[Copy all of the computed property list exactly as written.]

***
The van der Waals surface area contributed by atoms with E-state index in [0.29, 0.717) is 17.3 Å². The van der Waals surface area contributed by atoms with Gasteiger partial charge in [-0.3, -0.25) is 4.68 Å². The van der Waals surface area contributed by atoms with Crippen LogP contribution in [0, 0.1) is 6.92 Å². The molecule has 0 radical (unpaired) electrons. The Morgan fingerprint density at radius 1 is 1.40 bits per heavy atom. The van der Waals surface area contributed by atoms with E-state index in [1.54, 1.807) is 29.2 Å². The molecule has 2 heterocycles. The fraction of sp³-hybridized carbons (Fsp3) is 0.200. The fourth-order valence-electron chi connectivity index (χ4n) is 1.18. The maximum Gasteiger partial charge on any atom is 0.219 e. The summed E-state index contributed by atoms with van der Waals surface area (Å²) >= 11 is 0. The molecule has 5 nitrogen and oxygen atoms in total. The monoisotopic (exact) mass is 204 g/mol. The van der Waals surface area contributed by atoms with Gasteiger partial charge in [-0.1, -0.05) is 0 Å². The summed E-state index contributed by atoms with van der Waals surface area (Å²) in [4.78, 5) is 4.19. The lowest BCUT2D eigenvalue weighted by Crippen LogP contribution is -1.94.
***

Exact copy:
The van der Waals surface area contributed by atoms with E-state index in [0.29, 0.717) is 17.3 Å². The van der Waals surface area contributed by atoms with Gasteiger partial charge in [-0.3, -0.25) is 4.68 Å². The van der Waals surface area contributed by atoms with Crippen LogP contribution in [0, 0.1) is 6.92 Å². The molecule has 0 radical (unpaired) electrons. The Morgan fingerprint density at radius 1 is 1.40 bits per heavy atom. The van der Waals surface area contributed by atoms with E-state index in [1.54, 1.807) is 29.2 Å². The molecule has 2 heterocycles. The fraction of sp³-hybridized carbons (Fsp3) is 0.200. The fourth-order valence-electron chi connectivity index (χ4n) is 1.18. The maximum Gasteiger partial charge on any atom is 0.219 e. The summed E-state index contributed by atoms with van der Waals surface area (Å²) >= 11 is 0. The molecule has 5 nitrogen and oxygen atoms in total. The monoisotopic (exact) mass is 204 g/mol. The van der Waals surface area contributed by atoms with Gasteiger partial charge in [-0.1, -0.05) is 0 Å². The summed E-state index contributed by atoms with van der Waals surface area (Å²) in [4.78, 5) is 4.19. The lowest BCUT2D eigenvalue weighted by Crippen LogP contribution is -1.94.